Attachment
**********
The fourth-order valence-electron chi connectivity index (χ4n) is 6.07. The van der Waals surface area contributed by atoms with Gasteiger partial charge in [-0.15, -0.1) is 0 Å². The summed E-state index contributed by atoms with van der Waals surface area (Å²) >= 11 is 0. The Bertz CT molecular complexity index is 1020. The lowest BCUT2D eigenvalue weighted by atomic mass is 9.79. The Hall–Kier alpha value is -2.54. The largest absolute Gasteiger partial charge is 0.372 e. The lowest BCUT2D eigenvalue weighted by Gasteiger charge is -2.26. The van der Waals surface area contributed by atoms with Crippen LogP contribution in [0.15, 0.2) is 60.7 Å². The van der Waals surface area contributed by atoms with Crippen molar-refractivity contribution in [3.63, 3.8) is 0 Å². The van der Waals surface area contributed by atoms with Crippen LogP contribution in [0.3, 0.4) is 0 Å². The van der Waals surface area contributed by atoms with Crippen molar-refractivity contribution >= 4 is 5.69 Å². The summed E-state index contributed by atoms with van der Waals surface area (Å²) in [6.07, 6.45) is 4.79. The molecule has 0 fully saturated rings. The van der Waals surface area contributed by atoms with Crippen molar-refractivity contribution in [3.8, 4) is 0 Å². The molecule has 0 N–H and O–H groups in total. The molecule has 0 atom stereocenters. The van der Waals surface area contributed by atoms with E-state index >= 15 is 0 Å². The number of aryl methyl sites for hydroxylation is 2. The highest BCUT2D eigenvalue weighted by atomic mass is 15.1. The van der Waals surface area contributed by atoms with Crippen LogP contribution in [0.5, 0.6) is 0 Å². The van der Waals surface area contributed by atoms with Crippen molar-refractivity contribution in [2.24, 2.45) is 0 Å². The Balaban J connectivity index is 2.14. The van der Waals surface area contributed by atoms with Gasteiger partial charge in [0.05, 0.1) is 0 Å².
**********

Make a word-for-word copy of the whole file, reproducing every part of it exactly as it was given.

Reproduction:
The fourth-order valence-electron chi connectivity index (χ4n) is 6.07. The van der Waals surface area contributed by atoms with Gasteiger partial charge in [-0.15, -0.1) is 0 Å². The summed E-state index contributed by atoms with van der Waals surface area (Å²) >= 11 is 0. The Bertz CT molecular complexity index is 1020. The lowest BCUT2D eigenvalue weighted by atomic mass is 9.79. The Hall–Kier alpha value is -2.54. The largest absolute Gasteiger partial charge is 0.372 e. The lowest BCUT2D eigenvalue weighted by Gasteiger charge is -2.26. The van der Waals surface area contributed by atoms with Crippen LogP contribution in [0.15, 0.2) is 60.7 Å². The van der Waals surface area contributed by atoms with Crippen molar-refractivity contribution in [3.63, 3.8) is 0 Å². The van der Waals surface area contributed by atoms with Crippen LogP contribution in [0.3, 0.4) is 0 Å². The van der Waals surface area contributed by atoms with Crippen molar-refractivity contribution >= 4 is 5.69 Å². The summed E-state index contributed by atoms with van der Waals surface area (Å²) in [6.07, 6.45) is 4.79. The molecule has 0 fully saturated rings. The van der Waals surface area contributed by atoms with Crippen molar-refractivity contribution in [3.8, 4) is 0 Å². The molecule has 0 N–H and O–H groups in total. The molecule has 0 atom stereocenters. The van der Waals surface area contributed by atoms with E-state index >= 15 is 0 Å². The number of aryl methyl sites for hydroxylation is 2. The highest BCUT2D eigenvalue weighted by atomic mass is 15.1. The van der Waals surface area contributed by atoms with Crippen LogP contribution in [0.5, 0.6) is 0 Å². The van der Waals surface area contributed by atoms with Crippen molar-refractivity contribution in [2.24, 2.45) is 0 Å². The Balaban J connectivity index is 2.14. The van der Waals surface area contributed by atoms with Gasteiger partial charge in [0.05, 0.1) is 0 Å².